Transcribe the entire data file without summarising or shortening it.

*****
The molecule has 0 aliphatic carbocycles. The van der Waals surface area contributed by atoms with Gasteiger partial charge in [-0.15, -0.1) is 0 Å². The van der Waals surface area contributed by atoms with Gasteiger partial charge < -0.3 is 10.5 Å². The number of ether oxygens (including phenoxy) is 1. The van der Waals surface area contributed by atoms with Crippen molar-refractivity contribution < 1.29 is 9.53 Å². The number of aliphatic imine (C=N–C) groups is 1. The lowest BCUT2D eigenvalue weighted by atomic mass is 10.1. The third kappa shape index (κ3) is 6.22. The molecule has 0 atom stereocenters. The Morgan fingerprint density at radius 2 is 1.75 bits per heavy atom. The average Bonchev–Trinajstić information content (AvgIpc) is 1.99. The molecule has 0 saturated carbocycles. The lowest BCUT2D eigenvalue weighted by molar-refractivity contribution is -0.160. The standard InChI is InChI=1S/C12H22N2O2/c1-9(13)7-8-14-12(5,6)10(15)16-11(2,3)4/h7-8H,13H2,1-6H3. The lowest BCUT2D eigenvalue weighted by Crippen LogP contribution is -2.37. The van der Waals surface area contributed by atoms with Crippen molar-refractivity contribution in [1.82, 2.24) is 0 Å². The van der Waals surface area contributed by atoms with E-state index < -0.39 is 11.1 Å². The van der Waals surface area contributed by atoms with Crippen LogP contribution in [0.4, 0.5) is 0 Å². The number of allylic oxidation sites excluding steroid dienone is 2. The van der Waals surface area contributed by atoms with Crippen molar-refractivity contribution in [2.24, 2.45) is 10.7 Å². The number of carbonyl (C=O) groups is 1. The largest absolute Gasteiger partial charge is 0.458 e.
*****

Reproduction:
The molecule has 0 aliphatic carbocycles. The van der Waals surface area contributed by atoms with Gasteiger partial charge in [-0.15, -0.1) is 0 Å². The van der Waals surface area contributed by atoms with Gasteiger partial charge < -0.3 is 10.5 Å². The number of ether oxygens (including phenoxy) is 1. The van der Waals surface area contributed by atoms with Crippen molar-refractivity contribution < 1.29 is 9.53 Å². The number of aliphatic imine (C=N–C) groups is 1. The lowest BCUT2D eigenvalue weighted by atomic mass is 10.1. The third kappa shape index (κ3) is 6.22. The molecule has 0 atom stereocenters. The Morgan fingerprint density at radius 2 is 1.75 bits per heavy atom. The average Bonchev–Trinajstić information content (AvgIpc) is 1.99. The molecule has 0 saturated carbocycles. The lowest BCUT2D eigenvalue weighted by molar-refractivity contribution is -0.160. The standard InChI is InChI=1S/C12H22N2O2/c1-9(13)7-8-14-12(5,6)10(15)16-11(2,3)4/h7-8H,13H2,1-6H3. The lowest BCUT2D eigenvalue weighted by Crippen LogP contribution is -2.37. The van der Waals surface area contributed by atoms with Crippen molar-refractivity contribution in [1.82, 2.24) is 0 Å². The van der Waals surface area contributed by atoms with E-state index < -0.39 is 11.1 Å². The van der Waals surface area contributed by atoms with Crippen LogP contribution in [0.4, 0.5) is 0 Å². The number of allylic oxidation sites excluding steroid dienone is 2. The van der Waals surface area contributed by atoms with Crippen molar-refractivity contribution in [2.24, 2.45) is 10.7 Å². The number of carbonyl (C=O) groups is 1. The largest absolute Gasteiger partial charge is 0.458 e.